Transmit the MESSAGE, which may be anything what can be coerced into a Mail::Message, so including Mail::Internet and MIME::Entity messages. It returns true when the transmission was successfully completed.

 -Option  --Default
  interval  new(interval)
  retry     new(retry)
  to        undef
interval => SECONDS
retry => INTEGER
to => STRING

Overrules the destination(s) of the message, which is by default taken from the (Resent-)To, (Resent-)Cc, and (Resent-)Bcc.

$obj->trySend(MESSAGE, OPTIONS)

Try to send the message. This will return true if successful, and false in case some problems where detected. The $? contains the exit status of the command which was started.

Server connection

$obj->findBinary(NAME [, DIRECTORIES])

See "Server connection" in Mail::Transport


See "Server connection" in Mail::Transport


See "Server connection" in Mail::Transport

Error handling


See "Error handling" in Mail::Reporter


See "Error handling" in Mail::Reporter


Mail::Transport::Send->defaultTrace([LEVEL]|[LOGLEVEL, TRACELEVEL]|[LEVEL, CALLBACK])

See "Error handling" in Mail::Reporter


See "Error handling" in Mail::Reporter

$obj->log([LEVEL [,STRINGS]])

Mail::Transport::Send->log([LEVEL [,STRINGS]])

See "Error handling" in Mail::Reporter



See "Error handling" in Mail::Reporter


See "Error handling" in Mail::Reporter


See "Error handling" in Mail::Reporter


See "Error handling" in Mail::Reporter


See "Error handling" in Mail::Reporter


See "Error handling" in Mail::Reporter


See "Error handling" in Mail::Reporter



See "Cleanup" in Mail::Reporter


See "Cleanup" in Mail::Reporter


Warning: Message has no destination

It was not possible to figure-out where the message is intended to go to.

Error: Package $package does not implement $method.

Fatal error: the specific package (or one of its superclasses) does not implement this method where it should. This message means that some other related classes do implement this method however the class at hand does not. Probably you should investigate this and probably inform the author of the package.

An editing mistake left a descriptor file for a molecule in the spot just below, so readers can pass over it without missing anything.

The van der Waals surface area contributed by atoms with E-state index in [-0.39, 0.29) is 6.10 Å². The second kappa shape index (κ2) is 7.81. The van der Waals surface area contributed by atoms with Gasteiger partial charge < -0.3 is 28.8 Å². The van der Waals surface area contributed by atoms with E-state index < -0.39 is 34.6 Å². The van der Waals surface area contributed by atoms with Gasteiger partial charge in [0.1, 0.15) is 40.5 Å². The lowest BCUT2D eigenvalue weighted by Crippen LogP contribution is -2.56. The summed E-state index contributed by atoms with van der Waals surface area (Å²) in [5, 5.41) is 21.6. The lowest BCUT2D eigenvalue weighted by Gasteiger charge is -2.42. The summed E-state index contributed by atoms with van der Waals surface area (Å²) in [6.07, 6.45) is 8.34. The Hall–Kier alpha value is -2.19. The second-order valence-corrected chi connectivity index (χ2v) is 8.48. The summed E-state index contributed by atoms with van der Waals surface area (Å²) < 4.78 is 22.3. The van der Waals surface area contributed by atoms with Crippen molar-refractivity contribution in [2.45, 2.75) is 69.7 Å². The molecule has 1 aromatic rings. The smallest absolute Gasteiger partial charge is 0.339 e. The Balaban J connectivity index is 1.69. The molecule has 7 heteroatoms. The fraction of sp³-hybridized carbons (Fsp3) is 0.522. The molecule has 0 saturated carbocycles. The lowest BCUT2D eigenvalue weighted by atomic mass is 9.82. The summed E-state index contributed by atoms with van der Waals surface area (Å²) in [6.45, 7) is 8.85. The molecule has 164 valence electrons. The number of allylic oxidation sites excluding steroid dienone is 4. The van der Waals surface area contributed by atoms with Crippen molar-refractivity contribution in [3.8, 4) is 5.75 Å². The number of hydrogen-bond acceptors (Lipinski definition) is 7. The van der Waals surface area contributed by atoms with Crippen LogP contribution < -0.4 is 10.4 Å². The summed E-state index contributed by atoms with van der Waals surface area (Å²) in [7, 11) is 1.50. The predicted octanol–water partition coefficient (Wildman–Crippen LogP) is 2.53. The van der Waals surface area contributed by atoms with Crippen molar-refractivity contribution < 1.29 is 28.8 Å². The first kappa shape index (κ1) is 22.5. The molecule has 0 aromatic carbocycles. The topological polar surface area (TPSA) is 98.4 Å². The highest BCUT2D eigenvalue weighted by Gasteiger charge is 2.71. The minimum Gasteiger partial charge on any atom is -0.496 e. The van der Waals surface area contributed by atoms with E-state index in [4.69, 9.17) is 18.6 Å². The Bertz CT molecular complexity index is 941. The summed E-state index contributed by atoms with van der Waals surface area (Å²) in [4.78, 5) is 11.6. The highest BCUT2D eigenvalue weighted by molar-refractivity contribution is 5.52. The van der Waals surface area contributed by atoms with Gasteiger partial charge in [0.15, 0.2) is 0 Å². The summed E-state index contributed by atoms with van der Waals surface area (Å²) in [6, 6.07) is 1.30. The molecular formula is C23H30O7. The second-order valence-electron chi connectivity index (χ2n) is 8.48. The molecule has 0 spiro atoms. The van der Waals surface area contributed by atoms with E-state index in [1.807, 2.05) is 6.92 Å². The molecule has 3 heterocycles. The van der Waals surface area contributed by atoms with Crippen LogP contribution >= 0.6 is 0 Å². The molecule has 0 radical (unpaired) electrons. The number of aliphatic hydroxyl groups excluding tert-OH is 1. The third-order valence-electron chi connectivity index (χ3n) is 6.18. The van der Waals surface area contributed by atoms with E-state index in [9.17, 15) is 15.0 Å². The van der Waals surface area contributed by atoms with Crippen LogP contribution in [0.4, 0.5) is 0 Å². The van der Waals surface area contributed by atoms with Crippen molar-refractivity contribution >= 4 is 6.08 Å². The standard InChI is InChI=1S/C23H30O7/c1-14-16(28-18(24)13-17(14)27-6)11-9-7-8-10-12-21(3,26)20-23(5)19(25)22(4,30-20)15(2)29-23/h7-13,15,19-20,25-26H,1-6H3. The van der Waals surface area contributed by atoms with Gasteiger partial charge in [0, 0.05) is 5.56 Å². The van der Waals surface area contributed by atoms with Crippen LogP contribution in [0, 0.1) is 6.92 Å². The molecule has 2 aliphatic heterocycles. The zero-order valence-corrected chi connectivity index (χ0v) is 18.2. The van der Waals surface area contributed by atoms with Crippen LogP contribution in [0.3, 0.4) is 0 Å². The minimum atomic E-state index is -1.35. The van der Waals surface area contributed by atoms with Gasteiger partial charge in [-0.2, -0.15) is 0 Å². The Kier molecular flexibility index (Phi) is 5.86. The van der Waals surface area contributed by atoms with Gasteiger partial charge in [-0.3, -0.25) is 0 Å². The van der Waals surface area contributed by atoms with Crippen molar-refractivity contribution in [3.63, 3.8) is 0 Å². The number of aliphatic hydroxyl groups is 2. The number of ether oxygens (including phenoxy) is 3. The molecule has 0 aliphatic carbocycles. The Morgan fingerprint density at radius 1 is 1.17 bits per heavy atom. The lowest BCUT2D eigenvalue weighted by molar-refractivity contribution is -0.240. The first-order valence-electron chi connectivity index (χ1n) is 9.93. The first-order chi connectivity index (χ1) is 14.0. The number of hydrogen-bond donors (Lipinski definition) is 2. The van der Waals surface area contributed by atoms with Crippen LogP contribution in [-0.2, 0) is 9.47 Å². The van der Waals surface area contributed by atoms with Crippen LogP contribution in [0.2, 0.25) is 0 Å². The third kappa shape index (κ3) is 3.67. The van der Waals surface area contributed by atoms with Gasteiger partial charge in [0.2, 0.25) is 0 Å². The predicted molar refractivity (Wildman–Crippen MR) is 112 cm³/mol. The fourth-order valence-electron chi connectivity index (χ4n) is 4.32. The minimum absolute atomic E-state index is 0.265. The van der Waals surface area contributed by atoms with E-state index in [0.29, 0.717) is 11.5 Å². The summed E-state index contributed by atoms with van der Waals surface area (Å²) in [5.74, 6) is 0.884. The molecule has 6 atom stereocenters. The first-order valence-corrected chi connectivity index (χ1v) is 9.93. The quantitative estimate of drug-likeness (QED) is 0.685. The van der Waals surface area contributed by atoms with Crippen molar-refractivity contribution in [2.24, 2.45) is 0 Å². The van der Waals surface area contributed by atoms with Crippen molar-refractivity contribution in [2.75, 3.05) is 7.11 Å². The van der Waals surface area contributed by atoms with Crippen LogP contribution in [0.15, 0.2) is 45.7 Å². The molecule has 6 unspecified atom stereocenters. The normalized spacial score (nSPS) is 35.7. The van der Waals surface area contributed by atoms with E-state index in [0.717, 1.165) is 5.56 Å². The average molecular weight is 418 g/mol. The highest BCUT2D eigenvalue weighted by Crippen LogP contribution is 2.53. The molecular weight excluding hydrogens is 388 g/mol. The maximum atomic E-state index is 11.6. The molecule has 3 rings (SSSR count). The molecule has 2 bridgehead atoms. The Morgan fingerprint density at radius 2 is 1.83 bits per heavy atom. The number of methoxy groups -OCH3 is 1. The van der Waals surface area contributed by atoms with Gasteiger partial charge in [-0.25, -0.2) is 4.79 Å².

Warning: Resent group does not specify a destination

The message which is sent is the result of a bounce (for instance created with Mail::Message::bounce()), and therefore starts with a Received header field. With the bounce, the new destination(s) of the message are given, which should be included as Resent-To, Resent-Cc, and Resent-Bcc.

The To, Cc, and Bcc header information is only used if no Received was found. That seems to be the best explanation of the RFC.

As alternative, you may also specify the to option to some of the senders (for instance Mail::Transport::SMTP::send(to) to overrule any information found in the message itself about the destination.

Error: Transporters of type $class cannot send.

The Mail::Transport object of the specified type can not send messages, but only receive message.


This module is part of Mail-Box distribution version 2.097, built on January 26, 2011. Website:


Copyrights 2001-2011 by Mark Overmeer. For other contributors see ChangeLog.

This program is free software; you can redistribute it and/or modify it under the same terms as Perl itself. See